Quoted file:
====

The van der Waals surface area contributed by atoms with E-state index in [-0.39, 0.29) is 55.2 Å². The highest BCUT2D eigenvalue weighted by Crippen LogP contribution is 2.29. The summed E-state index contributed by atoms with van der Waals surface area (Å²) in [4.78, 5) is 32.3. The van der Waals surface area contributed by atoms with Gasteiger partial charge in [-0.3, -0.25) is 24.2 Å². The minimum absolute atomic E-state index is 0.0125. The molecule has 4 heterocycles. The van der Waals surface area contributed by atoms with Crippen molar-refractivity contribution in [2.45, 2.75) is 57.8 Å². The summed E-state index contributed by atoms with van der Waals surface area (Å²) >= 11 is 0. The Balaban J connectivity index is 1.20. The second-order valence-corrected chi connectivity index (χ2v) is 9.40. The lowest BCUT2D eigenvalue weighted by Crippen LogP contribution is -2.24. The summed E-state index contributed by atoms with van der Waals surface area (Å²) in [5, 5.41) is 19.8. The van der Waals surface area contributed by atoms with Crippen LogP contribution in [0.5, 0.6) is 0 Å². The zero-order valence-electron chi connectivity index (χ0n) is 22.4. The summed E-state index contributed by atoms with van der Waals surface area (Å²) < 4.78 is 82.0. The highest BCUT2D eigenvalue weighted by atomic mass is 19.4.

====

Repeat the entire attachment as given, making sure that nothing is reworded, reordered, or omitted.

The van der Waals surface area contributed by atoms with E-state index in [-0.39, 0.29) is 55.2 Å². The highest BCUT2D eigenvalue weighted by Crippen LogP contribution is 2.29. The summed E-state index contributed by atoms with van der Waals surface area (Å²) in [4.78, 5) is 32.3. The van der Waals surface area contributed by atoms with Gasteiger partial charge in [-0.3, -0.25) is 24.2 Å². The minimum absolute atomic E-state index is 0.0125. The molecule has 4 heterocycles. The van der Waals surface area contributed by atoms with Crippen molar-refractivity contribution in [2.45, 2.75) is 57.8 Å². The summed E-state index contributed by atoms with van der Waals surface area (Å²) >= 11 is 0. The Balaban J connectivity index is 1.20. The second-order valence-corrected chi connectivity index (χ2v) is 9.40. The lowest BCUT2D eigenvalue weighted by Crippen LogP contribution is -2.24. The summed E-state index contributed by atoms with van der Waals surface area (Å²) in [5, 5.41) is 19.8. The van der Waals surface area contributed by atoms with Crippen LogP contribution in [0.5, 0.6) is 0 Å². The zero-order valence-electron chi connectivity index (χ0n) is 22.4. The summed E-state index contributed by atoms with van der Waals surface area (Å²) < 4.78 is 82.0. The highest BCUT2D eigenvalue weighted by atomic mass is 19.4.